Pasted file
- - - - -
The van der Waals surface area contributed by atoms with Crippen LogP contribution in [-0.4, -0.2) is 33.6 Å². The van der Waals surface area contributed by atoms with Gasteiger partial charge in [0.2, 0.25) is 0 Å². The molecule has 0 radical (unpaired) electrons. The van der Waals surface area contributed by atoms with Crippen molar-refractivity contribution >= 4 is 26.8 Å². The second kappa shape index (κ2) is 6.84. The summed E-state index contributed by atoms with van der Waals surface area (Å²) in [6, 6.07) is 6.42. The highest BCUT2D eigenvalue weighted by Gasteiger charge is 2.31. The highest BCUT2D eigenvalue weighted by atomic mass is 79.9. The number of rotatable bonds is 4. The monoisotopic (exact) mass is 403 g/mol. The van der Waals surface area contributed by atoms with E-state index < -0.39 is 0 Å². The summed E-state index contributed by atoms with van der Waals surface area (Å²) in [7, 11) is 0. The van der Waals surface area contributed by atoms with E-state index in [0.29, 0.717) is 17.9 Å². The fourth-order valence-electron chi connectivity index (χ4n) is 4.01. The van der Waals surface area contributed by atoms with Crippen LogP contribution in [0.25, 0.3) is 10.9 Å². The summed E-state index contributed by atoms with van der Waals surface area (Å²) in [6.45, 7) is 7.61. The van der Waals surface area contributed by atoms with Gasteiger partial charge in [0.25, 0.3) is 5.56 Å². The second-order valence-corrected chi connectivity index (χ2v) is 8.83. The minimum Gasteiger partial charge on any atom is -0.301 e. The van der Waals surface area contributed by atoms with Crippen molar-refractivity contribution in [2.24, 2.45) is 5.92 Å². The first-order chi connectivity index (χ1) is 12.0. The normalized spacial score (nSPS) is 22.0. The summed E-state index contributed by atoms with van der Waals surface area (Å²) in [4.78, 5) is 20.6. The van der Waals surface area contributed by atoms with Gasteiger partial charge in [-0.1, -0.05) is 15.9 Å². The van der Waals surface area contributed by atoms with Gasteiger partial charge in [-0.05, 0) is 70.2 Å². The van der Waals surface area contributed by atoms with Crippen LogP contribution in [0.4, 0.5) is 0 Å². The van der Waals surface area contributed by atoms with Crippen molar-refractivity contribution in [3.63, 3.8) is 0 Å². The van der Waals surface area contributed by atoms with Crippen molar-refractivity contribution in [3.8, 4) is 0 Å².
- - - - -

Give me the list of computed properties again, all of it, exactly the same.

The van der Waals surface area contributed by atoms with Crippen LogP contribution in [-0.4, -0.2) is 33.6 Å². The van der Waals surface area contributed by atoms with Gasteiger partial charge in [0.2, 0.25) is 0 Å². The molecule has 0 radical (unpaired) electrons. The van der Waals surface area contributed by atoms with Crippen molar-refractivity contribution >= 4 is 26.8 Å². The second kappa shape index (κ2) is 6.84. The summed E-state index contributed by atoms with van der Waals surface area (Å²) in [6, 6.07) is 6.42. The highest BCUT2D eigenvalue weighted by Gasteiger charge is 2.31. The highest BCUT2D eigenvalue weighted by atomic mass is 79.9. The number of rotatable bonds is 4. The monoisotopic (exact) mass is 403 g/mol. The van der Waals surface area contributed by atoms with E-state index < -0.39 is 0 Å². The summed E-state index contributed by atoms with van der Waals surface area (Å²) in [7, 11) is 0. The van der Waals surface area contributed by atoms with E-state index in [0.29, 0.717) is 17.9 Å². The fourth-order valence-electron chi connectivity index (χ4n) is 4.01. The van der Waals surface area contributed by atoms with Crippen LogP contribution in [0.25, 0.3) is 10.9 Å². The summed E-state index contributed by atoms with van der Waals surface area (Å²) in [6.45, 7) is 7.61. The van der Waals surface area contributed by atoms with Gasteiger partial charge in [0.25, 0.3) is 5.56 Å². The second-order valence-corrected chi connectivity index (χ2v) is 8.83. The minimum Gasteiger partial charge on any atom is -0.301 e. The van der Waals surface area contributed by atoms with Crippen molar-refractivity contribution in [2.24, 2.45) is 5.92 Å². The first-order chi connectivity index (χ1) is 12.0. The normalized spacial score (nSPS) is 22.0. The summed E-state index contributed by atoms with van der Waals surface area (Å²) in [4.78, 5) is 20.6. The van der Waals surface area contributed by atoms with Gasteiger partial charge in [-0.1, -0.05) is 15.9 Å². The van der Waals surface area contributed by atoms with Gasteiger partial charge in [-0.05, 0) is 70.2 Å². The van der Waals surface area contributed by atoms with Crippen LogP contribution in [0.4, 0.5) is 0 Å². The van der Waals surface area contributed by atoms with Crippen molar-refractivity contribution in [3.63, 3.8) is 0 Å². The van der Waals surface area contributed by atoms with Crippen molar-refractivity contribution in [3.8, 4) is 0 Å².